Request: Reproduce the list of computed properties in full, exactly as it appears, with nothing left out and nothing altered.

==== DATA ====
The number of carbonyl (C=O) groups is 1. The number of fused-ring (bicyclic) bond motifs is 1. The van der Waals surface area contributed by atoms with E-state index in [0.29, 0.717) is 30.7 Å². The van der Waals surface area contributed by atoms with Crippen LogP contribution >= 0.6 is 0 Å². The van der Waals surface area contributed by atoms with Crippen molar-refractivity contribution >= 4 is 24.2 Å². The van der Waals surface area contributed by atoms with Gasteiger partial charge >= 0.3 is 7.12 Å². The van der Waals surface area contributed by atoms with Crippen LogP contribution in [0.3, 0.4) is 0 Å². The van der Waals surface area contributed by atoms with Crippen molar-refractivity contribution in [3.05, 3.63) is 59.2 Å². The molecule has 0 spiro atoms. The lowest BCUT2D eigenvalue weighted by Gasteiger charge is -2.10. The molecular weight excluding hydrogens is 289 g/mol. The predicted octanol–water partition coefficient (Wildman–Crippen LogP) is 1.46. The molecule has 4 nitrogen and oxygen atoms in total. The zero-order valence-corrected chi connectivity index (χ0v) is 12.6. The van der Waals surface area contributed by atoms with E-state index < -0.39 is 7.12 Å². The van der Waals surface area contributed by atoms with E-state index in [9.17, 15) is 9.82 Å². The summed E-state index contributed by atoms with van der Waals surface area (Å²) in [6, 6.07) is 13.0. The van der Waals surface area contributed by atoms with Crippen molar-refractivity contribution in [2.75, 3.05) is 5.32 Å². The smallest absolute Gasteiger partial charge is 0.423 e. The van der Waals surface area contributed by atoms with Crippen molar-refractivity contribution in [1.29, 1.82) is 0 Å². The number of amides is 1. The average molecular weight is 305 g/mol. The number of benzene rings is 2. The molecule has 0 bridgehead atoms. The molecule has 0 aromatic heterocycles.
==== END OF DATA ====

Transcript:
The number of carbonyl (C=O) groups is 1. The number of fused-ring (bicyclic) bond motifs is 1. The van der Waals surface area contributed by atoms with E-state index in [0.29, 0.717) is 30.7 Å². The van der Waals surface area contributed by atoms with Crippen LogP contribution >= 0.6 is 0 Å². The van der Waals surface area contributed by atoms with Crippen molar-refractivity contribution >= 4 is 24.2 Å². The van der Waals surface area contributed by atoms with Gasteiger partial charge >= 0.3 is 7.12 Å². The van der Waals surface area contributed by atoms with Crippen LogP contribution in [0.3, 0.4) is 0 Å². The van der Waals surface area contributed by atoms with Crippen molar-refractivity contribution in [3.05, 3.63) is 59.2 Å². The molecule has 0 spiro atoms. The lowest BCUT2D eigenvalue weighted by Gasteiger charge is -2.10. The molecular weight excluding hydrogens is 289 g/mol. The predicted octanol–water partition coefficient (Wildman–Crippen LogP) is 1.46. The molecule has 4 nitrogen and oxygen atoms in total. The zero-order valence-corrected chi connectivity index (χ0v) is 12.6. The van der Waals surface area contributed by atoms with E-state index < -0.39 is 7.12 Å². The van der Waals surface area contributed by atoms with E-state index in [9.17, 15) is 9.82 Å². The summed E-state index contributed by atoms with van der Waals surface area (Å²) in [6, 6.07) is 13.0. The van der Waals surface area contributed by atoms with Crippen molar-refractivity contribution in [2.75, 3.05) is 5.32 Å². The smallest absolute Gasteiger partial charge is 0.423 e. The van der Waals surface area contributed by atoms with Crippen molar-refractivity contribution in [1.29, 1.82) is 0 Å². The number of amides is 1. The average molecular weight is 305 g/mol. The number of benzene rings is 2. The molecule has 0 bridgehead atoms. The molecule has 0 aromatic heterocycles.